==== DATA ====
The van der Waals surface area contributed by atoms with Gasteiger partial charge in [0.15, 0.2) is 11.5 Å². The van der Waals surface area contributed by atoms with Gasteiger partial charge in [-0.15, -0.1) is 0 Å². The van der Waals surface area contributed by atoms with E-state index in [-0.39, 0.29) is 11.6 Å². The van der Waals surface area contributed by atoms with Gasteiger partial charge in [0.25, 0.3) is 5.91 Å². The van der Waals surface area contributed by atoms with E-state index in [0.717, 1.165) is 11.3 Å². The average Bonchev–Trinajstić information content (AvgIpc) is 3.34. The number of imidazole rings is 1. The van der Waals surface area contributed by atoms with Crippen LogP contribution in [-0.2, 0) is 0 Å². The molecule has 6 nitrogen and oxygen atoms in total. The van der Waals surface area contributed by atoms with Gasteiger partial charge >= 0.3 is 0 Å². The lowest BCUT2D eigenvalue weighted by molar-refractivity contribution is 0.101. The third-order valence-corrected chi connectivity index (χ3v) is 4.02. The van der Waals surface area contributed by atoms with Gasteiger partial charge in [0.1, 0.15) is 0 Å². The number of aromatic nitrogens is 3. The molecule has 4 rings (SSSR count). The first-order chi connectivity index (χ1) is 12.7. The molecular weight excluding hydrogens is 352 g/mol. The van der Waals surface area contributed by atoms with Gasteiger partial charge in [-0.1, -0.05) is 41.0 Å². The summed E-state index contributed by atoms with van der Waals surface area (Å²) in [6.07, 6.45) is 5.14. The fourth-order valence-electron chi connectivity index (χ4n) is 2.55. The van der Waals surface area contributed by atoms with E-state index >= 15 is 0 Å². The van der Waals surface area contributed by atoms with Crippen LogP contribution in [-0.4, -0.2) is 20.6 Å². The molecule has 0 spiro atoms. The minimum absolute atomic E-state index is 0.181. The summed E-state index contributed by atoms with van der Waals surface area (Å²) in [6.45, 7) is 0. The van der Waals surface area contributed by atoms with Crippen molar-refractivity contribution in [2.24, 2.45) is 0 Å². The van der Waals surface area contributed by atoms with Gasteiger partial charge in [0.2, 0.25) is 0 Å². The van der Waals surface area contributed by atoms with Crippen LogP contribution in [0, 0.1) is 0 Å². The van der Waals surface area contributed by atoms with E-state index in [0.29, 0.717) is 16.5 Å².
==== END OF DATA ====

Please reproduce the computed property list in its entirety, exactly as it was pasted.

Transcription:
The van der Waals surface area contributed by atoms with Gasteiger partial charge in [0.15, 0.2) is 11.5 Å². The van der Waals surface area contributed by atoms with Gasteiger partial charge in [-0.15, -0.1) is 0 Å². The van der Waals surface area contributed by atoms with E-state index in [-0.39, 0.29) is 11.6 Å². The van der Waals surface area contributed by atoms with Gasteiger partial charge in [0.25, 0.3) is 5.91 Å². The van der Waals surface area contributed by atoms with E-state index in [0.717, 1.165) is 11.3 Å². The average Bonchev–Trinajstić information content (AvgIpc) is 3.34. The number of imidazole rings is 1. The van der Waals surface area contributed by atoms with Crippen LogP contribution in [-0.2, 0) is 0 Å². The molecule has 6 nitrogen and oxygen atoms in total. The van der Waals surface area contributed by atoms with Gasteiger partial charge >= 0.3 is 0 Å². The lowest BCUT2D eigenvalue weighted by molar-refractivity contribution is 0.101. The third-order valence-corrected chi connectivity index (χ3v) is 4.02. The van der Waals surface area contributed by atoms with Gasteiger partial charge in [0.1, 0.15) is 0 Å². The number of aromatic nitrogens is 3. The molecule has 4 rings (SSSR count). The first-order chi connectivity index (χ1) is 12.7. The molecular weight excluding hydrogens is 352 g/mol. The van der Waals surface area contributed by atoms with Gasteiger partial charge in [-0.1, -0.05) is 41.0 Å². The summed E-state index contributed by atoms with van der Waals surface area (Å²) in [6.07, 6.45) is 5.14. The fourth-order valence-electron chi connectivity index (χ4n) is 2.55. The van der Waals surface area contributed by atoms with E-state index >= 15 is 0 Å². The van der Waals surface area contributed by atoms with Crippen LogP contribution in [-0.4, -0.2) is 20.6 Å². The molecule has 0 spiro atoms. The minimum absolute atomic E-state index is 0.181. The summed E-state index contributed by atoms with van der Waals surface area (Å²) in [6.45, 7) is 0. The van der Waals surface area contributed by atoms with Crippen molar-refractivity contribution in [2.24, 2.45) is 0 Å². The van der Waals surface area contributed by atoms with Gasteiger partial charge in [0.2, 0.25) is 0 Å². The van der Waals surface area contributed by atoms with Crippen LogP contribution in [0, 0.1) is 0 Å². The van der Waals surface area contributed by atoms with E-state index in [0.29, 0.717) is 16.5 Å².